Aug 022015
 
Tony McGuigan, Spore Lore, Habitat It And They Will Come, garden, soil, Soil Under My Nails, gardening, gardens, native plants, permaculture, wildlife garden, wildlife habitat installation, environmental education, ecological landscaping, Animal Habitat, garden, ecological, landscaping, wildlife garden, biodiversity, outdoor classroom, nonvirtual education, touch the soil!, wildlife habitat workshop, Laguna Environmental Center, Laguna de Santa Rosa Foundation, environmental conservation,  Stone Farm, Stuart Schroeder, mulch, wood chips, adobe soil, Santa Barbara sedge, Carex barbarae, field sedge, Carex praegegracillus, juncus, Juncus patens, California gray rush, Sonoma fieldstone, Shady Oak Root Of It All, Big Splash Hotel and Spa, oak tree, quercus lobata, valley oak, mycorrhizae, mycorrhizae, mycorrhizal association

Become a Guide or Docent of the Laguna Foundation – See lagunafoundation.orgLet the games begin!  And the players for last month’s workshop (July 12th) at the Laguna Environmental Center are a 600 pound Sonoma fieldstone boulder (left) and an oak rootball with stump (right).  Both the boulder and the rootball will become the main feature of their own wildlife habitat installation.  Stuart Schroeder of Stone Farm helped me (Tony McGuigan) place both the boulder and the rootball near the proposed habitat sites — nice to have a tractor do some of the work!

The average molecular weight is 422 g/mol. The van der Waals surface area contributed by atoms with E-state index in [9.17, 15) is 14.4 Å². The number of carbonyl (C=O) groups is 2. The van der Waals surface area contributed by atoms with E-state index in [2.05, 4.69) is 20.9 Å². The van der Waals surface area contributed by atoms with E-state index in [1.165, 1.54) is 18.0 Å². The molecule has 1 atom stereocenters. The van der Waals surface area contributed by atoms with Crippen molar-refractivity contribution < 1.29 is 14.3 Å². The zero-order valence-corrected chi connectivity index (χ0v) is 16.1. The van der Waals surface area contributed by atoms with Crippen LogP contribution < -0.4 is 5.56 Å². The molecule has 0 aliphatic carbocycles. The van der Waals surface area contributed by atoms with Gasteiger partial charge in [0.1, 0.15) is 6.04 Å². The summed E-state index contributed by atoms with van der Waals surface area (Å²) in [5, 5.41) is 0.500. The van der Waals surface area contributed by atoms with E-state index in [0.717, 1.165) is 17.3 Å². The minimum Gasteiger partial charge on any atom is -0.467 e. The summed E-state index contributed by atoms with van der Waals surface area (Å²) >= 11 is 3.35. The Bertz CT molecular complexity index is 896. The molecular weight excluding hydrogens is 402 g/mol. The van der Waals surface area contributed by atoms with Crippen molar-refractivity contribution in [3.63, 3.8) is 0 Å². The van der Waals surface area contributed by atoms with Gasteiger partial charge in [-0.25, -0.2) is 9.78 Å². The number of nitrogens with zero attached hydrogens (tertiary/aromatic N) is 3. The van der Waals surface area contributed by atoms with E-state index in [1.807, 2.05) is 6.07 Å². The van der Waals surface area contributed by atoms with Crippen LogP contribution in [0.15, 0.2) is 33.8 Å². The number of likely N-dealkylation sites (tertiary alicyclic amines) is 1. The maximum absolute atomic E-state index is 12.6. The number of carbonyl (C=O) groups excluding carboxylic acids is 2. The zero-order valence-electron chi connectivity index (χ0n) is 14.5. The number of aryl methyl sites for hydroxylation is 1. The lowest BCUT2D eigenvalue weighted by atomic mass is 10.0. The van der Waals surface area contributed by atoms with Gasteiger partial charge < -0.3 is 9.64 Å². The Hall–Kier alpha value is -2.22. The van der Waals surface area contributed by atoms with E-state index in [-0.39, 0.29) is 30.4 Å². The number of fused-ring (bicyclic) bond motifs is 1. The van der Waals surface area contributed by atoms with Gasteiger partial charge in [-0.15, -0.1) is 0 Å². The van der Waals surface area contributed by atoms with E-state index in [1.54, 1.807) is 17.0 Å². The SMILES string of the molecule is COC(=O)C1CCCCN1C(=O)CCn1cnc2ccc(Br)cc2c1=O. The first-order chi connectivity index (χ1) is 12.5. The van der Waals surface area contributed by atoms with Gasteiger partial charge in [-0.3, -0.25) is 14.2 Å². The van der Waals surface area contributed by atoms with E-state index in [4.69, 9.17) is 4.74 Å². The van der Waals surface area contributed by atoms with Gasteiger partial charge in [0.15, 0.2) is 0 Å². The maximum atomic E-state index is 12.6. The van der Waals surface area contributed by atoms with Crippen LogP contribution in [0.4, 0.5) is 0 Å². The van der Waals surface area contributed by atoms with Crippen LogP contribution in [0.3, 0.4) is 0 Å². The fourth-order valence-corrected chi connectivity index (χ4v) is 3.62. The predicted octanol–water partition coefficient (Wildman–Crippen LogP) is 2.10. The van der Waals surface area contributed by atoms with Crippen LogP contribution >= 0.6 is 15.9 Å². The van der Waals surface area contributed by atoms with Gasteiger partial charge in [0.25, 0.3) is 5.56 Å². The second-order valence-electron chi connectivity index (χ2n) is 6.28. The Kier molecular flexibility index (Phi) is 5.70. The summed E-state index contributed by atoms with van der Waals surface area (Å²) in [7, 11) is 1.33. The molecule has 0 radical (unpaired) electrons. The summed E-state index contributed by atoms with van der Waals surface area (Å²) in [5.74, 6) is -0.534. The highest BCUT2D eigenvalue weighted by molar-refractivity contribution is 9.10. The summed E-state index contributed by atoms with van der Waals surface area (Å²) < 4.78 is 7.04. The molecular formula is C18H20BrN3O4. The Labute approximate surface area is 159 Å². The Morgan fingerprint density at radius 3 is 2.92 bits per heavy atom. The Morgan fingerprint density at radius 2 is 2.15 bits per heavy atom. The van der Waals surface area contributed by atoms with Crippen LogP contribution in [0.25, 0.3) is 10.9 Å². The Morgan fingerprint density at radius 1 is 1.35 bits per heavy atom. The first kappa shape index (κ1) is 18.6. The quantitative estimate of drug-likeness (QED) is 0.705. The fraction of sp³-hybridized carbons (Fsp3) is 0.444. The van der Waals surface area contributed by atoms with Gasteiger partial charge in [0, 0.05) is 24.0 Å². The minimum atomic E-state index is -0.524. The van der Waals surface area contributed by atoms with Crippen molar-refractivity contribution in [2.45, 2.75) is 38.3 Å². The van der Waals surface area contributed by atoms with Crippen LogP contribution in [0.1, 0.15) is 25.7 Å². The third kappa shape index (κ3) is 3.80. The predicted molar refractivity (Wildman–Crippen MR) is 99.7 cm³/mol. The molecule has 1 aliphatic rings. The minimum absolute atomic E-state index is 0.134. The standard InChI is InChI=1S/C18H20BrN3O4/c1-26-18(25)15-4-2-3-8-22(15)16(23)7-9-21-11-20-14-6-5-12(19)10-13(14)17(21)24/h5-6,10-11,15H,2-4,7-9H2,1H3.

Early Morning at the Laguna Environmental Center

Here are some photos of the wonderful start to the day while preparing for the workshop to begin:

Become a Guide or Docent of the Laguna Foundation – See lagunafoundation.orgA western pond turtle keeps a wary eye from Turtle Pond Float.

Become a Guide or Docent of the Laguna Foundation – See lagunafoundation.orgA blue heron watches,

Become a Guide or Docent of the Laguna Foundation – See lagunafoundation.orgthen flies over the pond.

Become a Guide or Docent of the Laguna Foundation – See lagunafoundation.orgA Western Fence Lizard peeks from under the Sonoma fieldstone boulder we will soon move.

Become a Guide or Docent of the Laguna Foundation – See lagunafoundation.orgClose-up of the lizard.

Become a Guide or Docent of the Laguna Foundation – See lagunafoundation.orgTools at the ready.  From left: pruners, digging bars, roofing tile puller, shovels, soil chisels, hoes.

Become a Guide or Docent of the Laguna Foundation – See lagunafoundation.orgAnd some of the materials we will be working with.  Valley oak trees, deer tree tubes, Sonoma fieldstone boulders with water-holding cavities, driftwood, and wood stumps.

The workshop started with a discussion in Heron Hall regarding wildlife habitats for residential settings.  Pastry, coffee, and tea make planning the day so much more fun!  On hand for the habitat landscaping was one Laguna Foundation intern, two Laguna Foundation Guides, four participants, and me, a Laguna Foundation Docent, as instructor.

Big Splash Hotel and Spa